SharePoint Portal Server 2001 Managing Content

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On This Page

Welcome to Managing Content
Before You Begin
SharePoint Portal Server Overview
Plan Your Deployment
Prepare Your Workspace
Scenario: Workspace Design
Prepare Your Dashboard Site
Scenario: Group Collaboration
Expand Search Capabilities
Scenario: Sharing Content
Looking Forward
Accessibility for People with Special Needs
Glossary

Welcome to Managing Content

This online documentation is designed to provide you with information about planning your SharePoint Portal Server deployment.

SharePoint Portal Server provides integrated workflow, document sharing, and search features to help you organize, share, and find important information located throughout your organization.

SharePoint Portal Server can help you:

  • Organize information using workspace folders, approval workflows for publishing documents, document profiling and categorization.

  • Share information in the workspace and on the dashboard site.

  • Find information using the search features on the dashboard site included with SharePoint Portal Server.

Before You Begin

Microsoft® SharePoint™ Portal Server combines document management with a rich, customizable dashboard site to enable users to locate, write, review, and manage content in their organization.

About This Guide

Managing Content with Microsoft® SharePointPortal Server 2001 introduces you to the features, concepts, and terminology of SharePoint Portal Server. This guide provides you with information that you can use to plan your deployment.

This guide is designed for everyone from general users to teams of knowledge strategists or corporate librarians. Users do not need to be system administrators, but they should have a working knowledge of Microsoft Office. Often, a concept in one chapter depends on content in an earlier chapter. Therefore, it is recommended that you read the entire guide before you install SharePoint Portal Server.

For planning information that has become available since this guide was printed, see the Microsoft Web site at http://www.microsoft.com.

Documentation Roadmap

Users can view Help documentation from the User's Help page in the workspace or from the Tours and User's Help quick link on the default home page of the dashboard site. There is an additional link to Help documentation from the Getting Started page in the Management folder, which is accessible to the users who administer the workspace. A link to Getting Started is also on the default home page of the dashboard site.

Documentation Provided with SharePoint Portal Server

Managing Content. An overview of the product along with information about planning and configuring the workspace and the dashboard site.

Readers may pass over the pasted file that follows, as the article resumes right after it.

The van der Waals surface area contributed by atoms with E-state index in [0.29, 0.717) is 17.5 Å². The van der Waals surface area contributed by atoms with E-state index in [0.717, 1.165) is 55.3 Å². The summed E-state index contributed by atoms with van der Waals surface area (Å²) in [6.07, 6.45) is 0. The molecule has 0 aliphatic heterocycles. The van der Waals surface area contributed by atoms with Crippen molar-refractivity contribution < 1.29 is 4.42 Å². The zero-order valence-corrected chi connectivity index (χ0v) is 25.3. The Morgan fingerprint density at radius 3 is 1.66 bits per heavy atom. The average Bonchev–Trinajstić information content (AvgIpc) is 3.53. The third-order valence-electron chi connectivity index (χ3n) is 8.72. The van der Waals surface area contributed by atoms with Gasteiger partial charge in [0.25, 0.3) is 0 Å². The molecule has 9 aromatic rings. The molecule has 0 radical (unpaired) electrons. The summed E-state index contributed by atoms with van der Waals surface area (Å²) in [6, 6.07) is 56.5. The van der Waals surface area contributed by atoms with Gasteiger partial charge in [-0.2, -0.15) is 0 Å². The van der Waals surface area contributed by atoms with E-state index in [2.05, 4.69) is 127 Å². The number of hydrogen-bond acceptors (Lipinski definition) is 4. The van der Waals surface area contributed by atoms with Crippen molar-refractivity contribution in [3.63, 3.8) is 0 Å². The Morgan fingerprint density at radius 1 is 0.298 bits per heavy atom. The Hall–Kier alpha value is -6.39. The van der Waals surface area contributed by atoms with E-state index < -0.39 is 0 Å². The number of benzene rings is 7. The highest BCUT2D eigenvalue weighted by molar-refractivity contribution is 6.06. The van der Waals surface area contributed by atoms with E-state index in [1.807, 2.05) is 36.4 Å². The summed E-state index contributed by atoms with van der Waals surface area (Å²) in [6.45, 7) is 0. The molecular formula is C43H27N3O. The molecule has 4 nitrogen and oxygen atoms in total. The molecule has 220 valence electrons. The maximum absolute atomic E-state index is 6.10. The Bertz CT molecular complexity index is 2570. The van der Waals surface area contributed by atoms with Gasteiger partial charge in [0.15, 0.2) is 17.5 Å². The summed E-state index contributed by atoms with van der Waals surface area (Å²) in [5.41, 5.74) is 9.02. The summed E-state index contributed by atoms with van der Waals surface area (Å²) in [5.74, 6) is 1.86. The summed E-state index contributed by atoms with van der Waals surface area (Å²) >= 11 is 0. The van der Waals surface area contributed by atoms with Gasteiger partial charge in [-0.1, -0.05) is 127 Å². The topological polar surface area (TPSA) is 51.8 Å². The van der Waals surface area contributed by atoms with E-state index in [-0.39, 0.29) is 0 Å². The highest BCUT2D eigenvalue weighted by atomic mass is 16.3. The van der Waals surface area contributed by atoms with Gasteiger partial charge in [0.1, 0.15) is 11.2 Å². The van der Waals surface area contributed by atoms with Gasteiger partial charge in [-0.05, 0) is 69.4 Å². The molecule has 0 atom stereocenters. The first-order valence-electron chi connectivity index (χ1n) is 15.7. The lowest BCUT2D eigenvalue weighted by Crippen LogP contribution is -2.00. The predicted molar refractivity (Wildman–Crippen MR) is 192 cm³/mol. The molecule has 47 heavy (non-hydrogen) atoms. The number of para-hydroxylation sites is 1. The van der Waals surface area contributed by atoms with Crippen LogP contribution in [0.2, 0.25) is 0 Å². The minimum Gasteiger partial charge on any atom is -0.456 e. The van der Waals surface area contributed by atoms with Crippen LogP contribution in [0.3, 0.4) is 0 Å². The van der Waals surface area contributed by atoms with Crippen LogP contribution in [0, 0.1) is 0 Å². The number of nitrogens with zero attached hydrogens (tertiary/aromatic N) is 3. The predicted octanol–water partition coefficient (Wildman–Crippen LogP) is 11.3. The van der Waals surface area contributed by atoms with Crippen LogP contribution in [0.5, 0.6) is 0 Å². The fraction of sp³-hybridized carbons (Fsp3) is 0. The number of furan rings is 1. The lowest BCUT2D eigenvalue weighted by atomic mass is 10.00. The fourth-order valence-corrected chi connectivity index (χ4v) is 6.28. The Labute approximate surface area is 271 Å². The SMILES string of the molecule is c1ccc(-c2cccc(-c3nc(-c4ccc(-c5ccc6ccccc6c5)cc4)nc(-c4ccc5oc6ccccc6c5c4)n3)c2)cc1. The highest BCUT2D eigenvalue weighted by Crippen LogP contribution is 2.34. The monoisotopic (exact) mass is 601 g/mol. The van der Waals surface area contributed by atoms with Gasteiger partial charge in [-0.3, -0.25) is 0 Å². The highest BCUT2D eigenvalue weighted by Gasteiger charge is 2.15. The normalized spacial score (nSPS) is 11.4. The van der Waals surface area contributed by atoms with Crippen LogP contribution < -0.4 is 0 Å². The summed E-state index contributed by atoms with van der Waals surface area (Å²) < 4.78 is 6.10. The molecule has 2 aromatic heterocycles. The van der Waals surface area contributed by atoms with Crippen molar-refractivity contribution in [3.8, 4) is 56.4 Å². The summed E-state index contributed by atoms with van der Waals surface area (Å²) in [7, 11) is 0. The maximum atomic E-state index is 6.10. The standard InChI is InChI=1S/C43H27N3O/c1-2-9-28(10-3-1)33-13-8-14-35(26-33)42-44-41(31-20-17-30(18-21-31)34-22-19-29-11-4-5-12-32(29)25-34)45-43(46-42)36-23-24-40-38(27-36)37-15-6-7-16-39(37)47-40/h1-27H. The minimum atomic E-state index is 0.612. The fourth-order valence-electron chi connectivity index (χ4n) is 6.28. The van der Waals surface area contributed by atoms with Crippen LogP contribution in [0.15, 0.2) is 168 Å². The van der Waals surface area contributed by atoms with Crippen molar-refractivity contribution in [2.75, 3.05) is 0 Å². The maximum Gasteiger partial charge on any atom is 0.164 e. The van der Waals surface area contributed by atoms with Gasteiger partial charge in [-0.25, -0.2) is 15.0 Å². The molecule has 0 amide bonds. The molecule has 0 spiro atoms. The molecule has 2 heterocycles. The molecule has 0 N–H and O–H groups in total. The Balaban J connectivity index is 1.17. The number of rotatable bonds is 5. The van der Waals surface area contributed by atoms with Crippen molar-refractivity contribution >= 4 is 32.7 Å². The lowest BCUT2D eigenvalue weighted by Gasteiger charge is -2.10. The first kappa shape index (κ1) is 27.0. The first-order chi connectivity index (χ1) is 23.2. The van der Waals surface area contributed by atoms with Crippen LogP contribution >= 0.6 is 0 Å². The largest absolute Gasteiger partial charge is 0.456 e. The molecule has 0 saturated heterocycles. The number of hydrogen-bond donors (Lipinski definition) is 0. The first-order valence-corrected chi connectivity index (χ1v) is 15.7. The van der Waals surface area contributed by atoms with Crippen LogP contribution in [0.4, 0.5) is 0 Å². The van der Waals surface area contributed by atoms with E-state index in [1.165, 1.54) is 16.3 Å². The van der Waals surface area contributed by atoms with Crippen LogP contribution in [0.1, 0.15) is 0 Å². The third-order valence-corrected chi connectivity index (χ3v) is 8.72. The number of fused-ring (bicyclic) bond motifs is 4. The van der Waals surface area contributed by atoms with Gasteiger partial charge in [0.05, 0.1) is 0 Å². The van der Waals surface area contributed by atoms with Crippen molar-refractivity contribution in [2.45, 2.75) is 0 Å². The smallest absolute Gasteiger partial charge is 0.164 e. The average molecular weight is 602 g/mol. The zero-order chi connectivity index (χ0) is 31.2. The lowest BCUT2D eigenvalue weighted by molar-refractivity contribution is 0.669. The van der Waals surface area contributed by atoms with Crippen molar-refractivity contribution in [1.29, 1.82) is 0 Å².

Planning and Installation. Basic information about installation, product use, and features.

Administrator's Help. Online documentation providing information about SharePoint Portal Server Administration in Microsoft Management Console (MMC). Additional information is provided about maintenance, performance, and troubleshooting.

Dashboard Site Help. Online documentation providing information about configuring and managing the dashboard site and searching for and using documents.

User's Help. Online documentation providing procedures for configuring and using the workspace. Describes how to use Web folders to access SharePoint Portal Server.

SharePoint Portal Server Tours . An introduction to SharePoint Portal Server, highlighting key document management and search features.

Readme. Important information that may not be covered in other documentation.

Product Overview for International Customers. An overview of the product for use in countries/regions that do not have a localized version of SharePoint Portal Server.

Resources Available on the World Wide Web

Microsoft Product Support Services. Latest service packs, fixes, white papers, and frequently asked questions (FAQ), plus a searchable knowledge base that contains technical support information and self-help tools. See http://support.microsoft.com/directory/.

SharePoint Portal Server Web site on www.microsoft.com. A central source of information about SharePoint Portal Server. See http://www.microsoft.com/sharepoint.

Training and Certification. Information about training and certification. See http://www.microsoft.com/trainingandservices.

Course 2095, "Building Knowledge Management Solutions Using Microsoft SharePoint Portal Server," is a three-day, instructor-led, Microsoft Official Curriculum course. The course provides students with the architectural concepts and the skills necessary to deploy SharePoint Portal Server as a search and document management solution as well as a dashboard site.

To take this course in the United States and Canada, find a training provider on the Web site and register with a Microsoft Certified Partner(s) for Learning Solutions. Outside the United States and Canada, contact your Regional Education Service Center.

MSDN Newsgroups. Web-based forums in which you can share information about developing with Microsoft products, including SharePoint Portal Server. See http://msdn.microsoft.com/default.asp.

TechNet. Web-based resource to help you deploy, maintain, and support SharePoint Portal Server. See http://www.microsoft.com/technet/prodtechnol/sppt/sharepoint/default.mspx.

Software Development Kit. Information about developing applications for SharePoint Portal Server will be available after product release. It will be part of the Microsoft Developer Network (MSDN®) Platform Software Development Kit available on MSDN.

Digital Dashboard Resource Kit. Technical reference guide with tools. See http://www.microsoft.com/business/default.mspx.

Documentation Available Through Microsoft Press